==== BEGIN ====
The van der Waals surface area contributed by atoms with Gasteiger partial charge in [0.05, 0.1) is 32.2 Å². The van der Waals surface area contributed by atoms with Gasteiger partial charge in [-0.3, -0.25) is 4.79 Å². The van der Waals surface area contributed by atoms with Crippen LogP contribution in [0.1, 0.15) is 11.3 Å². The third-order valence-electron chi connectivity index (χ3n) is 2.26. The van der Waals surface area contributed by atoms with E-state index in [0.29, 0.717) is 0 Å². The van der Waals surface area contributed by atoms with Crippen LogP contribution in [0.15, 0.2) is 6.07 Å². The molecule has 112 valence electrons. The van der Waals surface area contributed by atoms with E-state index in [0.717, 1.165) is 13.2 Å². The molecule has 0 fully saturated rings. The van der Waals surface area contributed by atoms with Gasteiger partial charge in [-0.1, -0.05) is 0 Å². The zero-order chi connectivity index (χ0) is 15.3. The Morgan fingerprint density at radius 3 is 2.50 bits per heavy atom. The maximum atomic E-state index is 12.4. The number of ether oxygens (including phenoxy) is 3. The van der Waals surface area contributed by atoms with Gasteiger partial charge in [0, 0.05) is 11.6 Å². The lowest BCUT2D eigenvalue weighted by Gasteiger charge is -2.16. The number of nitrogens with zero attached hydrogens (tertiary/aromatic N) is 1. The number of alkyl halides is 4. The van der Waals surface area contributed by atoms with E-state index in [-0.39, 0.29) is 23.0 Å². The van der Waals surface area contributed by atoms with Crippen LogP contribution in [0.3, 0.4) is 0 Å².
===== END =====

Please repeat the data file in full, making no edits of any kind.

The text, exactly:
The van der Waals surface area contributed by atoms with Gasteiger partial charge in [0.05, 0.1) is 32.2 Å². The van der Waals surface area contributed by atoms with Gasteiger partial charge in [-0.3, -0.25) is 4.79 Å². The van der Waals surface area contributed by atoms with Crippen LogP contribution in [0.1, 0.15) is 11.3 Å². The third-order valence-electron chi connectivity index (χ3n) is 2.26. The van der Waals surface area contributed by atoms with E-state index in [0.29, 0.717) is 0 Å². The van der Waals surface area contributed by atoms with Crippen LogP contribution in [0.15, 0.2) is 6.07 Å². The molecule has 112 valence electrons. The van der Waals surface area contributed by atoms with E-state index in [0.717, 1.165) is 13.2 Å². The molecule has 0 fully saturated rings. The van der Waals surface area contributed by atoms with Gasteiger partial charge in [-0.1, -0.05) is 0 Å². The zero-order chi connectivity index (χ0) is 15.3. The Morgan fingerprint density at radius 3 is 2.50 bits per heavy atom. The maximum atomic E-state index is 12.4. The number of ether oxygens (including phenoxy) is 3. The van der Waals surface area contributed by atoms with Gasteiger partial charge in [0, 0.05) is 11.6 Å². The lowest BCUT2D eigenvalue weighted by Gasteiger charge is -2.16. The number of nitrogens with zero attached hydrogens (tertiary/aromatic N) is 1. The number of alkyl halides is 4. The van der Waals surface area contributed by atoms with E-state index in [-0.39, 0.29) is 23.0 Å². The van der Waals surface area contributed by atoms with Crippen LogP contribution in [0.3, 0.4) is 0 Å².